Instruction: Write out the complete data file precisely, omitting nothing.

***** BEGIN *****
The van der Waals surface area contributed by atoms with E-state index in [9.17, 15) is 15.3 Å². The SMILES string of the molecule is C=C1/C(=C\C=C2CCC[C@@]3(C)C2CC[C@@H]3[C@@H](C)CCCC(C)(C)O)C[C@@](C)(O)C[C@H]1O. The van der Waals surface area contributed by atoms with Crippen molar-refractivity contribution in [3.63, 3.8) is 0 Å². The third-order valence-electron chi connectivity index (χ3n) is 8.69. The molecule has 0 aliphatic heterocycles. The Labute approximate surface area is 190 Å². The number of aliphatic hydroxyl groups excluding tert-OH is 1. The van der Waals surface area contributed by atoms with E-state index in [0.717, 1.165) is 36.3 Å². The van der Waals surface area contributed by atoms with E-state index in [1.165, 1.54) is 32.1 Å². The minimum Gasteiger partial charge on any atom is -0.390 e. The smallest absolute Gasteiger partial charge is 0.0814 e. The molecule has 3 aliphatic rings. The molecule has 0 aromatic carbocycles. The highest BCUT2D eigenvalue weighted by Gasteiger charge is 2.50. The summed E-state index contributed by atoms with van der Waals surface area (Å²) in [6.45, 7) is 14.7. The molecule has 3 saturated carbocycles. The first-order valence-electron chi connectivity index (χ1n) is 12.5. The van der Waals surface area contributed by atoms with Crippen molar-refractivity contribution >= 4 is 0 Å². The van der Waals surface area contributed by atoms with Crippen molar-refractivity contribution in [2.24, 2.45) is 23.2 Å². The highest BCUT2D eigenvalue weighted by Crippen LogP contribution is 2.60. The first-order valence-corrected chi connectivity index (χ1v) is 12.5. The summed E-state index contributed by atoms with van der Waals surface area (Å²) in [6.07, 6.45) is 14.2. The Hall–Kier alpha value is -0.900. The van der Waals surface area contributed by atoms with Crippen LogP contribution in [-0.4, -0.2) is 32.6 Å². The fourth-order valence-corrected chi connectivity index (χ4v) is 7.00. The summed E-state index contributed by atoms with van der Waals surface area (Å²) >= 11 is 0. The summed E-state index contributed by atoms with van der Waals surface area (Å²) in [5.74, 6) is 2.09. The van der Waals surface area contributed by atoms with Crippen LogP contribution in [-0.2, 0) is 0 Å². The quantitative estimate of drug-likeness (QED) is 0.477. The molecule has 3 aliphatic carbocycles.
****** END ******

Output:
The van der Waals surface area contributed by atoms with E-state index in [9.17, 15) is 15.3 Å². The SMILES string of the molecule is C=C1/C(=C\C=C2CCC[C@@]3(C)C2CC[C@@H]3[C@@H](C)CCCC(C)(C)O)C[C@@](C)(O)C[C@H]1O. The van der Waals surface area contributed by atoms with Crippen molar-refractivity contribution in [3.63, 3.8) is 0 Å². The third-order valence-electron chi connectivity index (χ3n) is 8.69. The molecule has 0 aliphatic heterocycles. The Labute approximate surface area is 190 Å². The number of aliphatic hydroxyl groups excluding tert-OH is 1. The van der Waals surface area contributed by atoms with E-state index in [0.717, 1.165) is 36.3 Å². The van der Waals surface area contributed by atoms with E-state index in [1.165, 1.54) is 32.1 Å². The minimum Gasteiger partial charge on any atom is -0.390 e. The smallest absolute Gasteiger partial charge is 0.0814 e. The molecule has 3 aliphatic rings. The molecule has 0 aromatic carbocycles. The highest BCUT2D eigenvalue weighted by Gasteiger charge is 2.50. The summed E-state index contributed by atoms with van der Waals surface area (Å²) in [6.45, 7) is 14.7. The molecule has 3 saturated carbocycles. The first-order valence-electron chi connectivity index (χ1n) is 12.5. The van der Waals surface area contributed by atoms with Crippen molar-refractivity contribution >= 4 is 0 Å². The van der Waals surface area contributed by atoms with Crippen molar-refractivity contribution in [2.24, 2.45) is 23.2 Å². The highest BCUT2D eigenvalue weighted by Crippen LogP contribution is 2.60. The first-order valence-corrected chi connectivity index (χ1v) is 12.5. The summed E-state index contributed by atoms with van der Waals surface area (Å²) in [6.07, 6.45) is 14.2. The Hall–Kier alpha value is -0.900. The van der Waals surface area contributed by atoms with Crippen LogP contribution in [-0.4, -0.2) is 32.6 Å². The fourth-order valence-corrected chi connectivity index (χ4v) is 7.00. The summed E-state index contributed by atoms with van der Waals surface area (Å²) >= 11 is 0. The summed E-state index contributed by atoms with van der Waals surface area (Å²) in [5.74, 6) is 2.09. The van der Waals surface area contributed by atoms with Crippen LogP contribution in [-0.2, 0) is 0 Å². The quantitative estimate of drug-likeness (QED) is 0.477. The molecule has 3 aliphatic carbocycles.